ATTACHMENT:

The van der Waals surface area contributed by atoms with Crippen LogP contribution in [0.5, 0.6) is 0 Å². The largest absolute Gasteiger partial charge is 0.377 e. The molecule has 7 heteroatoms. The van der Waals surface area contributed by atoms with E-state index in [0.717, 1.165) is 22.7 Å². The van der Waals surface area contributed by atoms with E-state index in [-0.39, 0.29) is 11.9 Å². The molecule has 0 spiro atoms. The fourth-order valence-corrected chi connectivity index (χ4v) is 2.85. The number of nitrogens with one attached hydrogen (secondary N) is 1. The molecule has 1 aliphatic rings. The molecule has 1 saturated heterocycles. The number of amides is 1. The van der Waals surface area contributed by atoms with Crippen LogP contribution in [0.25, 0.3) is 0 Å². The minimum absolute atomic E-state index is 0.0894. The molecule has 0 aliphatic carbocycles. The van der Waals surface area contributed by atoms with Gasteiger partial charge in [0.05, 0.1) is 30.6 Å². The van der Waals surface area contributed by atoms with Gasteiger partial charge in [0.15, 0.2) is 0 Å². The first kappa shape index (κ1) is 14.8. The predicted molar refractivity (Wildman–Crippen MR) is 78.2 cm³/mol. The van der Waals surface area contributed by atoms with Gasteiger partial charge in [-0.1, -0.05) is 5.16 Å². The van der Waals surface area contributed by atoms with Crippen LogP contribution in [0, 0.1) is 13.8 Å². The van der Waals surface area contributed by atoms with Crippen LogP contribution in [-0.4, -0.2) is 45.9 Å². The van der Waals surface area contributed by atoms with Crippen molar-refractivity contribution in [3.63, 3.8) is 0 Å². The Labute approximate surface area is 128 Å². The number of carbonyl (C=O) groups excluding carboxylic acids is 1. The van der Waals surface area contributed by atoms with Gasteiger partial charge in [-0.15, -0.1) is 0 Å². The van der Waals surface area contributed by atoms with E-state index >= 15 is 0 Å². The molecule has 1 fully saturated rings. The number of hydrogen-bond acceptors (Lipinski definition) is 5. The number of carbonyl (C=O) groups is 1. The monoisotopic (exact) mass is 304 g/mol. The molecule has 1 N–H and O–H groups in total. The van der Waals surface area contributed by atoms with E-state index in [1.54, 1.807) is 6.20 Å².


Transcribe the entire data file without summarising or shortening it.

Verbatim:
The van der Waals surface area contributed by atoms with Crippen LogP contribution in [0.5, 0.6) is 0 Å². The largest absolute Gasteiger partial charge is 0.377 e. The molecule has 7 heteroatoms. The van der Waals surface area contributed by atoms with E-state index in [0.717, 1.165) is 22.7 Å². The van der Waals surface area contributed by atoms with E-state index in [-0.39, 0.29) is 11.9 Å². The molecule has 0 spiro atoms. The fourth-order valence-corrected chi connectivity index (χ4v) is 2.85. The number of nitrogens with one attached hydrogen (secondary N) is 1. The molecule has 1 aliphatic rings. The molecule has 1 saturated heterocycles. The number of amides is 1. The van der Waals surface area contributed by atoms with Crippen LogP contribution in [0.25, 0.3) is 0 Å². The minimum absolute atomic E-state index is 0.0894. The molecule has 0 aliphatic carbocycles. The van der Waals surface area contributed by atoms with Gasteiger partial charge in [0.05, 0.1) is 30.6 Å². The van der Waals surface area contributed by atoms with Gasteiger partial charge in [0.15, 0.2) is 0 Å². The first kappa shape index (κ1) is 14.8. The predicted molar refractivity (Wildman–Crippen MR) is 78.2 cm³/mol. The van der Waals surface area contributed by atoms with Gasteiger partial charge in [-0.1, -0.05) is 5.16 Å². The van der Waals surface area contributed by atoms with Crippen LogP contribution in [0, 0.1) is 13.8 Å². The van der Waals surface area contributed by atoms with Crippen LogP contribution in [-0.4, -0.2) is 45.9 Å². The van der Waals surface area contributed by atoms with Crippen molar-refractivity contribution in [3.63, 3.8) is 0 Å². The Labute approximate surface area is 128 Å². The number of carbonyl (C=O) groups excluding carboxylic acids is 1. The van der Waals surface area contributed by atoms with Gasteiger partial charge in [-0.15, -0.1) is 0 Å². The van der Waals surface area contributed by atoms with E-state index >= 15 is 0 Å². The molecule has 1 fully saturated rings. The number of hydrogen-bond acceptors (Lipinski definition) is 5. The number of carbonyl (C=O) groups is 1. The monoisotopic (exact) mass is 304 g/mol. The molecule has 1 N–H and O–H groups in total. The van der Waals surface area contributed by atoms with E-state index in [1.54, 1.807) is 6.20 Å².